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10 Types of Ecommerce Business Models and How They Work

Ecommerce has revolutionized the way people shop allowing consumers to purchase goods and services online from anywhere in the world. For entrepreneurs and business owners, this has created a golden opportunity as well. Now, a business owner can sell to anyone in the world 24 hours a day, 7 days a week. All, without having to set up a storefront.

As a result, there are now several types of ecommerce business models to choose from. Ecommerce has opened up new opportunities for businesses and consumers alike, and it has completely changed the way we do business. In this article, we will explore the different types of ecommerce business models and their unique features.

What is Ecommerce Business Model?

The ecommerce business model is an internet-based version of traditional commerce. The very first ecommerce store was called Boston Computer Exchange and was launched in 1982. However, ecommerce would not go mainstream until the mid-’90s. With the launch of companies like Amazon, eBay, and Book Stack (later acquired by Barnes & Noble), the general public became aware of the power of buying and selling online.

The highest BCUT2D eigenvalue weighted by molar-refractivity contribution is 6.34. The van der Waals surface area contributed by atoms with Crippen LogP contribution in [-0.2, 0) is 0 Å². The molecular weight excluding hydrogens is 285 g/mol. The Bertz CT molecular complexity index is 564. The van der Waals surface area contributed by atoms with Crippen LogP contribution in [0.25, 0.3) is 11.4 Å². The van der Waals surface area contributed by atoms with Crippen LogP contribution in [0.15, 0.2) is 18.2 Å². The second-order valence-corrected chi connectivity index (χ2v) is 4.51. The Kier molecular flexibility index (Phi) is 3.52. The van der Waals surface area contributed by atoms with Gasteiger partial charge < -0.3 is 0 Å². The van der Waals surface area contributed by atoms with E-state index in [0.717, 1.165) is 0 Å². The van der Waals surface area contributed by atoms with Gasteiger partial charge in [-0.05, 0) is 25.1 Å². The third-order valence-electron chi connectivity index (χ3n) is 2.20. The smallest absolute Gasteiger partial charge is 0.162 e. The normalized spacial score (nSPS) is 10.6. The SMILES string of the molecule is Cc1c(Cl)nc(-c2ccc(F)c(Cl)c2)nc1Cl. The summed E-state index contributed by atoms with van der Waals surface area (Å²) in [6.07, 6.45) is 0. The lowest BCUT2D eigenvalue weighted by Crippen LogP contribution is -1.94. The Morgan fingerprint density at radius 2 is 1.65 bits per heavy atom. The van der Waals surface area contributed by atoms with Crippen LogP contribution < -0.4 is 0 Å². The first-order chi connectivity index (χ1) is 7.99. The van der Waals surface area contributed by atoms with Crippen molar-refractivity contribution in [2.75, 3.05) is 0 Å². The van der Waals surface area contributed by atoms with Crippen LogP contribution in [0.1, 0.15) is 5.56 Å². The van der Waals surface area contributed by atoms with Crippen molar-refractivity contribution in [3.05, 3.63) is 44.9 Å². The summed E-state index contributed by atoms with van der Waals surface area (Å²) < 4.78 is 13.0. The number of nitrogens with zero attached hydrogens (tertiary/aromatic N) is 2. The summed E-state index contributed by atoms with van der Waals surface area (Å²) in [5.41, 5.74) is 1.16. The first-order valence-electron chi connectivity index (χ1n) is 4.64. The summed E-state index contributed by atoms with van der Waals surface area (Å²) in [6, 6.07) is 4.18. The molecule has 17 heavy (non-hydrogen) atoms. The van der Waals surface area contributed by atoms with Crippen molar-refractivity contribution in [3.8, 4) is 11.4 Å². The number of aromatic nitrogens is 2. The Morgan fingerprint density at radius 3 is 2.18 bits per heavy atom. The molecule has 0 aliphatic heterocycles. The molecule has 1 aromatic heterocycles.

Today, ecommerce operates in a variety of sectors. This includes retail, hospitality, digital products, and professional services. What started as a way to just sell books and computers online is now a $5.7 trillion industry.

Just like any business model, some key elements make the model successful. For the ecommerce model, however, there are a few that are unique.

  • Platform-The platform through which the product or service is sold is also an important part of the ecommerce business model. Ecommerce businesses can sell products through their own website, third-party platforms such as Amazon or Etsy, or a combination of both.